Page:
Actuary: Actuaries manage risk, using past and present data to help businesses protect themselves from financial loss. According to beanactuary.org, the required skills include, specialized math knowledge, [including] calculus, statistics, probability; keen analytical, project management, and problem solving skills; good business sense; finance, accounting, economics; and strong computer skills, including formulating spreadsheets, statistical analysis programs, database manipulation, and programming languages. Experienced actuaries can earn from $150,000 to $250,000 a year.

Corporate Lawyer: Not all lawyer salaries are created equal – public interest lawyers, for example, fall at the lower end of the earning scale. And there is apparently a growing discrepancy between expected lawyer salaries and actual lawyer salaries. But corporate lawyers tend to do pretty well in general. Payscale lists Canadian salaries for a corporate lawyer at $51,428 – $208,541. Getting a job as a lawyer in Canada usually requires an undergrad degree, a law degree and an articling position.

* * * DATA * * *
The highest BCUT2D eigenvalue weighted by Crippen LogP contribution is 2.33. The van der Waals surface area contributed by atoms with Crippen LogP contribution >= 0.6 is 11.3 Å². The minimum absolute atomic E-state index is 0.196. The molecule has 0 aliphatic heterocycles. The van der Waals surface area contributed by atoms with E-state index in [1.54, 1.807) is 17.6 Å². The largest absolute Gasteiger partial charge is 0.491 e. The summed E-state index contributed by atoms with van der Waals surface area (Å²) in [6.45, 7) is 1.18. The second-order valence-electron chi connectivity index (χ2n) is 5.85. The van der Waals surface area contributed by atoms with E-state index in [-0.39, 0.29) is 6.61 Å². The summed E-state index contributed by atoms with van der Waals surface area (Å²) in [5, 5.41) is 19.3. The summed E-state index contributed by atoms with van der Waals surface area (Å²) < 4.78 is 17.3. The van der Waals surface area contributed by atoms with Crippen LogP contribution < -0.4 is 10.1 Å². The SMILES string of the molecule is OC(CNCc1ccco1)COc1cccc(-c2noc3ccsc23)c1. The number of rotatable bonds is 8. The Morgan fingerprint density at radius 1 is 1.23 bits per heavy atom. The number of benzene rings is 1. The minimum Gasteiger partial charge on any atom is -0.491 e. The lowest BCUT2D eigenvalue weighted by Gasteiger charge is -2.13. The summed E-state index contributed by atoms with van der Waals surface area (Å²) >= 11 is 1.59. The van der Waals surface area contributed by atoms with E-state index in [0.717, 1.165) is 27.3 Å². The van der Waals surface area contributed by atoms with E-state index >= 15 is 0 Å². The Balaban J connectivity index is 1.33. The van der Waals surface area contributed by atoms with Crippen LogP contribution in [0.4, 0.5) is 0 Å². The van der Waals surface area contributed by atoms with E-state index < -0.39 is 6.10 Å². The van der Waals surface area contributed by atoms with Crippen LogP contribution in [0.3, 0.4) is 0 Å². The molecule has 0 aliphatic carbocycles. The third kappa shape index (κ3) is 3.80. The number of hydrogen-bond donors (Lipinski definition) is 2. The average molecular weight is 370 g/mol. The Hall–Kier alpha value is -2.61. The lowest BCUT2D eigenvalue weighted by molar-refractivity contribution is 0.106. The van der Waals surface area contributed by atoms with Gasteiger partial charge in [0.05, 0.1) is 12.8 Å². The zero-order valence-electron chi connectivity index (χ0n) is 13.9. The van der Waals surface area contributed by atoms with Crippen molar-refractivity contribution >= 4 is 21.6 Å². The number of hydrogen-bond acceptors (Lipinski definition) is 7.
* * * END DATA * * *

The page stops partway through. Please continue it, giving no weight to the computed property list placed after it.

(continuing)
Management Consultant: Sometimes is seems like if you just throw “consultant” in front of a business-y sounding word, you can command whatever salary you want. A management consultant, according to The Canadian Association of Management Consultants, is an independent professional who helps organizations by “solving management and business problems, identifying and seizing new opportunities, enhancing learning, and implementing changes.” Consultants starting out with an MBA start in the $100,000 range, but with advancement these salaries can rise to over $800,000.

So the secret seems to be: land a job that pays more than you need to live off. Start saving right away, and make regular contributions to your banked earnings. Some smart investment doesn’t hurt either. The sure-fire way to not achieve financial security is in living paycheque to paycheque or worse – beyond your means.

See also: So, how much are we earning? The average Canadian salaries (and who’s bringing home the big bucks)